Gene N. January 31, 2021
Much ado about nothing folks....3min.,....6min.....26min how much regimentation do you have in your lives that this makes a difference? I can’t wait for the mother-ship to rescue me from this nut house
StevenJC123 January 31, 2021
I’m a huge fan of the simpler preparation, however, after trying this “genius” recipe, I'm sticking to the traditional method - here’s why:

(1) Because the theoretical 8 minutes saved are all passive (note: it STILL took me longer than 7 minutes to cook the pre-soaked oats in the AM so I believe it actually saves less).

(2) Because it requires you to engage with the recipe twice vs. once.

(3) Because it promotes/stimulates digestive activities at a time when digestive activities should be winding down.

(4) Because it locks you into having to finish/eat oats in the morning vs. being able to wake up and decide what you are in the mood for (maybe it's just fruit and nuts, maybe you want pancakes, and maybe you want to skip breakfast all together).

Yes, I know, if you change your mind you can stick half-cooked oats (that have been sitting in the temperature danger zone for how many hours???) in the fridge and engage with the recipe a third time (how much time are you now saving???)!

While I appreciate the intention behind this recipe, my vote it to veto this as a “genius” recipe and just make them in the morning, if you wish.

P.S. If I was ABSOLUTELY certain that I wanted to eat oats in the morning, and I did not have 8 passive minutes to spare, I’d just follow some of the methods others described in the comments by boiling them for a few min the night before, leaving them stove top, and either eat them in their already slightly warmed state or quickly reheat and eat!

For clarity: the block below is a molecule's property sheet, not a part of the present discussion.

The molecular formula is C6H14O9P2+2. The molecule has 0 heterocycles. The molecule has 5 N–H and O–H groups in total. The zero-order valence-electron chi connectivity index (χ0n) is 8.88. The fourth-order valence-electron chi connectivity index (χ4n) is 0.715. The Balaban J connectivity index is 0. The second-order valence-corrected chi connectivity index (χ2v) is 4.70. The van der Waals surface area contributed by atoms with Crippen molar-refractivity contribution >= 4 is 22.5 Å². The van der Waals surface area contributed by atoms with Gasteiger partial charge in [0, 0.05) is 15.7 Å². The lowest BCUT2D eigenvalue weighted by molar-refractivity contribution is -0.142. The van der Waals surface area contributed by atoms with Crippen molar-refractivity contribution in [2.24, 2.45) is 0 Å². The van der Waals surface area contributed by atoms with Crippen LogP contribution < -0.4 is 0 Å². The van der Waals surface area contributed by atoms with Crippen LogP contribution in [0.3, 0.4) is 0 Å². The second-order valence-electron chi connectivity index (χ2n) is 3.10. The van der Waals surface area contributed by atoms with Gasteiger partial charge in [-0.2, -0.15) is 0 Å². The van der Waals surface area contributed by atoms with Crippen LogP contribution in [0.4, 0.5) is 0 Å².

Culinary rant complete ;-)
Janet D. August 13, 2020
Thanks Kristen,I’m such a huge fan of you. I too eat oatmeal and steel cut everyday. I do always soak them the night before but I use 1/2 oat and 1/2 steel cut with Chia and hemp. I’ve also baked them but got tired of them. I still do that if I have company that’s stays for a long stretch.
Peanut butter or Almond butter is also good. I usually toast Sliced Almonds/ walnuts and have them in a jar so I always have them on hand to sprinkle on Anything. I’ve also
cut apples and cooked it along with the oatmeal. I’ve also used Monkfruit for a little added sugar or maple syrup. Thanks for all your wonderful Genius recipes 🙏
Kellyhat June 12, 2020
I have always wanted to like oatmeal, but never have until I tried this recipe!! So very good!! Thank you!
Nancy H. June 1, 2020
Noticed that there are just a couple of endorsements for savory oatmeal - it's the best! After a lot of prodding, I finally convinced my cream-and-maple-syrup-loving husband to try it my way and now he won't go back to the sweet! After we cook the oats (Bob's quick-cooking groats), we stir in a couple of tbsp. pesto sauce, crumble in some tart Greek feta, add chopped fresh grape or sun-dried tomatoes and maybe some leftover roasted veg - really anything that you fancy would work. A somewhat similar vibe to risotto, but way healthier and SO delicious :)))
Matt M. May 29, 2020
I've got your 7 minutes beat.
Night before, boil water, add oats, cover and turn off. Oats are done by morning. Sometimes they are still warm. I make enough for 4 servings, put remainders in portioned servings in the fridge. Microwave those when ready for use.
No boil over, no extensive prep. Use residual heat for cooking.
Erika May 28, 2020
I add 1/2 t apple cider vinegar to my soaking oats to remove phytates (anti nutrients). I do this with dry beans also.
Mr A. May 28, 2020
Cooking oats of any kind works well in the microwave if one uses a lower power setting. This works because the microwave cycles on and off on frequency that represents the power setting you select. For old-fashioned rolled oats, for example, I set my cooking time at eight minutes, with a power setting at 30%. If the water and oats are in a moderately large bowl, this will cook the oats completely without boiling over. For steel-cut, set the time at about 10 minutes at 30% power. When the microwave cycles "on" it only runs for about 20 seconds before cycling off; not long enough for a boil-over to occur.
Vivian May 28, 2020
Love the recipe for quick steel oats and can’t wait to made it tonight (if I remember). I’ll just have to set a timer to remind myself. 😊
Holly May 28, 2020
I followed your directions perfectly but had to cook it 22 minutes this AM to complete it. Hmm. BUT, it was delicious with the frozen wild blueberries I substituted for the raspberries. Will definitely do this again. Really delicious!!
Dave May 28, 2020